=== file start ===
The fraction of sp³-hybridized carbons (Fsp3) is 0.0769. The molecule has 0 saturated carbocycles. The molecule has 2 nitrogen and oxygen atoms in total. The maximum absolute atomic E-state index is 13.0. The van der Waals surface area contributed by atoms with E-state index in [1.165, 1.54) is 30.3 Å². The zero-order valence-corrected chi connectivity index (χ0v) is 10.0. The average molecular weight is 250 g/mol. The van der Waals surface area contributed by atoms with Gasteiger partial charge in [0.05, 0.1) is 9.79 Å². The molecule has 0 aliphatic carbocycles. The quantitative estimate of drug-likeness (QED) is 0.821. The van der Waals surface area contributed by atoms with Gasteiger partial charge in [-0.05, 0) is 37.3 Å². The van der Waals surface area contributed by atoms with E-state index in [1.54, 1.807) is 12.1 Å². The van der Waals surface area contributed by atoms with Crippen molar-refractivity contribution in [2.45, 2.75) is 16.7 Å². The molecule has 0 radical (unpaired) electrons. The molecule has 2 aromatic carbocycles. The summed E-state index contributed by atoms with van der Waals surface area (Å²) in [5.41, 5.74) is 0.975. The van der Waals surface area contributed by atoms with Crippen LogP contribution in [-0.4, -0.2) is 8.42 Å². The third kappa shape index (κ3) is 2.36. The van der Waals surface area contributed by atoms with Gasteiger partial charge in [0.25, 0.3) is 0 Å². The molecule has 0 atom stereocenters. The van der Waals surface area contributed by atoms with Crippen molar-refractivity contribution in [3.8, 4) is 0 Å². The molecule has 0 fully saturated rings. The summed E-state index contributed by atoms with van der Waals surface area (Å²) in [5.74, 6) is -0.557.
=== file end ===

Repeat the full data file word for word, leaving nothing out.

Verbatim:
The fraction of sp³-hybridized carbons (Fsp3) is 0.0769. The molecule has 0 saturated carbocycles. The molecule has 2 nitrogen and oxygen atoms in total. The maximum absolute atomic E-state index is 13.0. The van der Waals surface area contributed by atoms with E-state index in [1.165, 1.54) is 30.3 Å². The zero-order valence-corrected chi connectivity index (χ0v) is 10.0. The average molecular weight is 250 g/mol. The van der Waals surface area contributed by atoms with Gasteiger partial charge in [0.05, 0.1) is 9.79 Å². The molecule has 0 aliphatic carbocycles. The quantitative estimate of drug-likeness (QED) is 0.821. The van der Waals surface area contributed by atoms with Gasteiger partial charge in [-0.05, 0) is 37.3 Å². The van der Waals surface area contributed by atoms with E-state index in [1.54, 1.807) is 12.1 Å². The van der Waals surface area contributed by atoms with Crippen molar-refractivity contribution in [2.45, 2.75) is 16.7 Å². The molecule has 0 radical (unpaired) electrons. The molecule has 2 aromatic carbocycles. The summed E-state index contributed by atoms with van der Waals surface area (Å²) in [5.41, 5.74) is 0.975. The van der Waals surface area contributed by atoms with Crippen LogP contribution in [-0.4, -0.2) is 8.42 Å². The third kappa shape index (κ3) is 2.36. The van der Waals surface area contributed by atoms with Gasteiger partial charge in [0.25, 0.3) is 0 Å². The molecule has 0 atom stereocenters. The van der Waals surface area contributed by atoms with Crippen molar-refractivity contribution in [3.8, 4) is 0 Å². The molecule has 0 fully saturated rings. The summed E-state index contributed by atoms with van der Waals surface area (Å²) in [5.74, 6) is -0.557.